Live test: Preston Innovations 11ft Monster Pellet Waggler rod
The latest Preston pellet waggler rod is guaranteed to monster in all your captures with a performance that all but eliminates hook-pulls or line breaks
PRESTON INNOVATIONS 11ft MONSTER PELLET WAGGLER RRP: £94.99
AS EXCLUSIVELY revealed in Angling Times, Preston Innovations has recently introduced four rods aimed at anglers who fish commercials. The Monster range includes two Carp Feeders, a Method Feeder and a Pellet Waggler model. All are packed with key features such as unique low-profile reel seats that bring the reel closer to the hand, making the rods easier to fish with. To these you can add EVA butt and thumb grips for added casting support, and low-profile lined guides that greatly reduce tangles and the likelihood of snap-offs on the cast. Two equal-length high modulus carbon sections make the rods a doddle to carry to your peg ready made-up. All this adds up to innovative, well-built rods with plenty of key features, utilising the latest technology. Despite this they are priced sensibly enough not to cause the missus to throw a hissy fit when the Barclaycard bill hits the hall carpet. Not that these rods are merely cosmetically pleasing – Preston has refined their performance, which results in a slightly beefier backbone than before. You get more casting clout and extra pulling power through mid-sections to show the biggest of fish who’s boss. So, with the summer sun in full waterwarming mode, and carp cruising about all over the surface everywhere I’ve visited, it was high time I took a much closer look at the new Monster Pellet Waggler.
This 11ft rod, the name of which says it all, has had plenty of input from worldrenowned anglers Tommy Pickering and Des Shipp. Together they probably know more about how a fishing rod needs to perform than the rest of us put together. My live test venue was Steve Gregory’s Horseshoe Lake, on the day-ticket Rushfield complex near Lincoln. Its heavyweight carp are suckers for their pellets, and always willing to feed close to the surface – ideal candidates for pellet waggler tactics. My set-up was simple enough – nothing more complex than a 6lb reel line matched to a 6g pellet waggler float, 0.17mm hooklength and size 16 hook with a 6mm banded pellet. The rod will cast floats up to around 15g, but there’s not quite enough whip in the tip for it to cope with anything much less than about 4g. Firing in little more than half a dozen 6mm pellets every 20 seconds or so, it wasn’t long before dark shapes hove into view as soon as the feed hit the water. However, as often happens on a well-fished venue, as soon as the float splashed down, the fish disappeared. The trick is to feed twice, immediately before and after casting. But you will also need to feather the line, so that the float lands with a gentle kiss rather than a sloppy smacker on the water’s surface. Get it right and bites will be savage. But you need to get your hooked carp out of the feeding zone as quickly and quietly as possible.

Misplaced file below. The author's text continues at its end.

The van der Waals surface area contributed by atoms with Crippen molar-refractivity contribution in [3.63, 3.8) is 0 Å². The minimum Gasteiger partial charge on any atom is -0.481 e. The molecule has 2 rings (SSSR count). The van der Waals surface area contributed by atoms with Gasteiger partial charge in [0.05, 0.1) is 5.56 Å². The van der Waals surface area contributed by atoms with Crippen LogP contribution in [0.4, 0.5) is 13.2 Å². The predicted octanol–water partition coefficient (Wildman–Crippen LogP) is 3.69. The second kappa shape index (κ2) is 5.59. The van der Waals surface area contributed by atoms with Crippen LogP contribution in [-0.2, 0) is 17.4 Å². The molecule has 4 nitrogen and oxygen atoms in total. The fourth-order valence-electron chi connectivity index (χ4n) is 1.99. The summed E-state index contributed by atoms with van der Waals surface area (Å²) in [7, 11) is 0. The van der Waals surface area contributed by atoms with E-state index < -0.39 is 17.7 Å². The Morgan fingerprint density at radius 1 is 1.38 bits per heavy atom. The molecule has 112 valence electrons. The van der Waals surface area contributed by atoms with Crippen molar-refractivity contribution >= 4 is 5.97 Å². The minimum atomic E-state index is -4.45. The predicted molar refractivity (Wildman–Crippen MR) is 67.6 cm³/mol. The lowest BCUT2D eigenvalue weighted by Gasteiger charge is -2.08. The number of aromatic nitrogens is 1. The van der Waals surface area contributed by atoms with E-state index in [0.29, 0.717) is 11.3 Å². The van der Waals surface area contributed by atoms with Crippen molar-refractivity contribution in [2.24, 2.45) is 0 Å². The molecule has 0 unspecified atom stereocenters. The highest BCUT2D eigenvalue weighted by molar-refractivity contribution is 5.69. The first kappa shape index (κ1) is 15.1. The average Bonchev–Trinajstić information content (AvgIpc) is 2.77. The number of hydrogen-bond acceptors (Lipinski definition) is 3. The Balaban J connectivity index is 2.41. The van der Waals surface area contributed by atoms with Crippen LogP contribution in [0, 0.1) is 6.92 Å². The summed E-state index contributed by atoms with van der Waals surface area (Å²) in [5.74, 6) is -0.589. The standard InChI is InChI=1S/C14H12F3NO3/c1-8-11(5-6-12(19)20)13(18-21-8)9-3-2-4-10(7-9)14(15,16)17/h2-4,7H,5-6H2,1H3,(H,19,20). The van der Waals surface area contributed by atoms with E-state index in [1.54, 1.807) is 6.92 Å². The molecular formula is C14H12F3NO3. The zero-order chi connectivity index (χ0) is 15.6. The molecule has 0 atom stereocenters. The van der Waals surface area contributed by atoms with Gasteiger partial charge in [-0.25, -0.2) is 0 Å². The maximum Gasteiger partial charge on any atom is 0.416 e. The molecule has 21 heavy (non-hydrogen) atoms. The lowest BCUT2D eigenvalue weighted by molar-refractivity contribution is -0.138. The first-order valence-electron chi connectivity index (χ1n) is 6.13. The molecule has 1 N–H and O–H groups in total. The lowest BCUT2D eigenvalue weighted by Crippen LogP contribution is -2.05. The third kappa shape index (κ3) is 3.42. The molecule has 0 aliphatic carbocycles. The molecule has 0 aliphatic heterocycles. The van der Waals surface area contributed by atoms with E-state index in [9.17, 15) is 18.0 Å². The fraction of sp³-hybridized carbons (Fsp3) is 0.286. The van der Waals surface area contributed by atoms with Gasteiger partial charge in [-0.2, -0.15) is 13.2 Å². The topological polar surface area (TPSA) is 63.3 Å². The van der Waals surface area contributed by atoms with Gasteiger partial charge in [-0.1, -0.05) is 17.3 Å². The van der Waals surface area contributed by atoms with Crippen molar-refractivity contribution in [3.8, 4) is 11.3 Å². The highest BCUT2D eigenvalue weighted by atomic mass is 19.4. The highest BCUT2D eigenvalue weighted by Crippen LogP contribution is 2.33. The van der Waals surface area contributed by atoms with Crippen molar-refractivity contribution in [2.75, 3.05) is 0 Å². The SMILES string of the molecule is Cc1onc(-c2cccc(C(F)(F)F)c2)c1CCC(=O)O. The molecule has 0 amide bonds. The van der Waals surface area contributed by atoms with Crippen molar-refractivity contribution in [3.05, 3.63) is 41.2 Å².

To do this you need the reel’s clutch set quite tight, but not locked up. Then, with the rod tip kept as low as possible to the water, lean into the fish. Without changing the rod’s position, pull and wind at the same time until your quarry is within netting range. Once you’ve done this a couple of times, playing even the largest carp becomes pretty straightforward, provided you have full confidence in your kit. And this is where a rod with the performance of the Monster Pellet Waggler really earns its corn. Its progressive action will cope with all the lunges and headshakes of a big carp with enough muscle through the middle to lower section areas to keep you in charge at all times. Even when the blank is under full parabolic compression its non-locking action provides enough of a safety buffer for you to dish it out without hook-pulls or snapped lines. The blank was able to deal equally well with other species. Plenty of smaller F1s and ide joined the party, and although they don’t have the fighting qualities of big carp they are still welcome weight-builders in a match. With some other pellet waggler models these smaller fish tend to come off at the net when the rod is held in a vertical position. But I can happily report that such irksome events don’t occur with the Preston rod.
The Monster Pellet Waggler is a superb tool for commercials
A progressive action means that fish of all sizes should be landed
It’s best to keep the rod tip low and pull and wind until fish are in netting range
The rod will cast floats weighing up to 15g, although it’s less proficient with less than 4g